October 20, 2014

James Stewart, The Philadelphia Story

as MACAULAY "MIKE" CONNOR
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Won: Academy Award - Best Actor
Sometimes actors put out several top-notch, heavily acclaimed performances and will consistently lose the Oscar until finally, one year, everything falls into place and they achieve their moment of golden glory for a performance that doesn't hold up to the excellence of their prior work. Or sometimes actors get recognized for one amazing performance, lose the Oscar for that year, and are handed one the next year. The latter is the story of James Stewart, who, after earning much praise from critics and yours truly for his fine work in Mr. Smith Goes to Washington, and who would go on to have a storied career filled with many other iconic performances, somehow managed to nab his only Best Actor Oscar for...The Philadelphia Story, a film that doesn't revolve around his character, a film that's much more strongly associated with his female costar, and a film in which there's arguably no male lead. It's kind of screwy how our beloved Academy Awards go about their business.

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One thing's for sureas a performer, Stewart possesses an undeniable soulful passion that will always keep me interested in whatever he's in at the very least. He has an honest to goodness small-town genuineness about him that seeps through every word he says, so there is a deep likability to him that is hard to ignore (the fact that Stewart gave his Oscar to his dad to display in the family hardware store is a perfect example of Stewart's sweet and squeaky-clean American boy image). And he has some of that passionate energy here, but that alone isn't enough to make his subordinate character really flourish. This is because The Philadelphia Story isn't all that concerned with Mike, and it's my belief that Mike isn't written (or meant) to be an a marquee character. Thus, much of Mike's contribution to the film is purely functional, and it's up to Stewart to do the best he can with the part. The one scene that is very clearly Stewart's sole chance to shine is the one in which Mike is blasted drunk and dawdles on over to C.K. Dexter Haven's house. I'll say this: I adore that scene. It is expertly acted, Stewart's comedic timing and delivery is top-notch, and it's one of the most joyful and uninhibited examples of drunk acting I've yet to see. In fact, he's at his most interesting in those scenes where he's drunk, perfectly silly and gleeful ("Whee!"), and excitedly romantic with a dash of virility...and it's a nice contrast from the cranky and cynical Mike from the film's first act. But beyond the film's middlewhat is there exactly to applaud about Stewart's performance? Nothing really. I wasn't exactly engrossed by early sassy Mike or morning-after Mike, nor did I find Mike's reaction shots to Tracy, the Lords, and Dext versus Tracy all that substantial. That's not to say this is a bad performance or even a boring one...it's just basic in its makeup and it completely serves its purpose to the fullest extent. So Stewart's win is very much in keeping with other Best Actor wins from the era...I neither hate it nor love it for what it's worth, I'm more disappointed in it being a winning performance. Because as much as Oscar likes to think he's celebrating the "best" of the year, he more often ends up celebrating the "adequate", and this win, while acceptable, is not really one to get excited about.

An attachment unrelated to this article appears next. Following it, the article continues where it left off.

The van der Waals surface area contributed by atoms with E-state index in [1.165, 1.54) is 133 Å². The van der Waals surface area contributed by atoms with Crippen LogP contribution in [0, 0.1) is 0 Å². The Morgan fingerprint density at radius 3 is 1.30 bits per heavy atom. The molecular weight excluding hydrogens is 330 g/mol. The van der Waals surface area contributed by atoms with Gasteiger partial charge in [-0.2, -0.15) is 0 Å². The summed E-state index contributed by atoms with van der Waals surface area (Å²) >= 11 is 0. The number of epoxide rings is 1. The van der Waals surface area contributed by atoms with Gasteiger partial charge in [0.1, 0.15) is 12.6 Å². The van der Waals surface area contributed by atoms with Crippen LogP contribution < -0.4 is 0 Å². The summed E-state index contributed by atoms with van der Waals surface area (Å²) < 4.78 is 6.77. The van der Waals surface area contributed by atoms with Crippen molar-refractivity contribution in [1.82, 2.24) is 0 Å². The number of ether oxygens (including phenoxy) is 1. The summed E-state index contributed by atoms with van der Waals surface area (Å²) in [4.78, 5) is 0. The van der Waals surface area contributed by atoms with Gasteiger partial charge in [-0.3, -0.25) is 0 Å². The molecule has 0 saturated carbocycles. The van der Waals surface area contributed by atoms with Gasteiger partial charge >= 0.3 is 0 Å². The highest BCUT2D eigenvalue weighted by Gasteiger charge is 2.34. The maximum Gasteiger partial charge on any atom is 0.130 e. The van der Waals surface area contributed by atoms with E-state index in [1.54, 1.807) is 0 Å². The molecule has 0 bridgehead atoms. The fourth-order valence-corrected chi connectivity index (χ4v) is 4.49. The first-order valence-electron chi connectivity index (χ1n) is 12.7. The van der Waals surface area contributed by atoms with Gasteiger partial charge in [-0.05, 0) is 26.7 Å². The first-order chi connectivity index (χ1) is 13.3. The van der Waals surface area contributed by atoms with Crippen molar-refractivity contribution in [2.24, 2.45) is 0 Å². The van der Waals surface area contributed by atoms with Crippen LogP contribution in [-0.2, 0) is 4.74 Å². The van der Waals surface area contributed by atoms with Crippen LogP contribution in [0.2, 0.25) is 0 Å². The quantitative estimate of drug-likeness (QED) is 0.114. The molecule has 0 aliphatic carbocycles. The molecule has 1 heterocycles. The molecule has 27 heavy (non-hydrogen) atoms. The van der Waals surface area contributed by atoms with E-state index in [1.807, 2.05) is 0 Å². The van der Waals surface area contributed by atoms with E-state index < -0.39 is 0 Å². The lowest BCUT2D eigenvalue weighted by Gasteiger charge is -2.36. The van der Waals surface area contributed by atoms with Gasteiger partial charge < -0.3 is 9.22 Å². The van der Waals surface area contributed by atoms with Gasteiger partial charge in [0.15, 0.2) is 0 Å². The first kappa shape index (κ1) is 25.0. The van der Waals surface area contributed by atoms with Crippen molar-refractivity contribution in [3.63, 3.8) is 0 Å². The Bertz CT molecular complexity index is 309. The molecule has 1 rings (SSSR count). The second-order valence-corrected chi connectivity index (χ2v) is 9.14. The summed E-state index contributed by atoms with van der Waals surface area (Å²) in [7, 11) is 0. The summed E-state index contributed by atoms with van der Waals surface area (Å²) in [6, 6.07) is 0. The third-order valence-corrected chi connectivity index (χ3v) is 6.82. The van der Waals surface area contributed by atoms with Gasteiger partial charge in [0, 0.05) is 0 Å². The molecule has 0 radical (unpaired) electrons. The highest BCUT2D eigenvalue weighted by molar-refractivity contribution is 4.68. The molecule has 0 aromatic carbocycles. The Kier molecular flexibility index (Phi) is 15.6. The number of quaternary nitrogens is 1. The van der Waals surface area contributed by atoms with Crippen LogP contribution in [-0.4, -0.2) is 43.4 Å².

3 comments:

  1. I am a fan of Jimmy and I agree he has his moments, but in the end it's a very annoying performance, the worst I've seen from him. He's way better in The Shop Around Corner the same year.

    Also, are you a fan of Moulin Rouge! or at least a admirer of Kidman's performance like me?

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    1. I thought he was pretty good in The Shop Around the Corner as well! Though I don't know if I would nominated him for that one either. I think him winning for this performance is more disappointing than the actual performance itself.

      As for Moulin Rouge!, yes! She's awesome! It's been awhile since I've watched it though so I don't know if my opinion will change for better or for worse on a rewatch..

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  2. I think this is one of Stewart's worst performances. Aside from his role being a glorified supporting part, there is nothing unique or special about his performance and I cringed during his drunk scene, meaning I didn't buy it for a second. When the character wisecracks or is supposed to be hung over, Stewart seems utterly out of his element. Hepburn, Grant and Hussey act rings around his totally un-award worthy performance.

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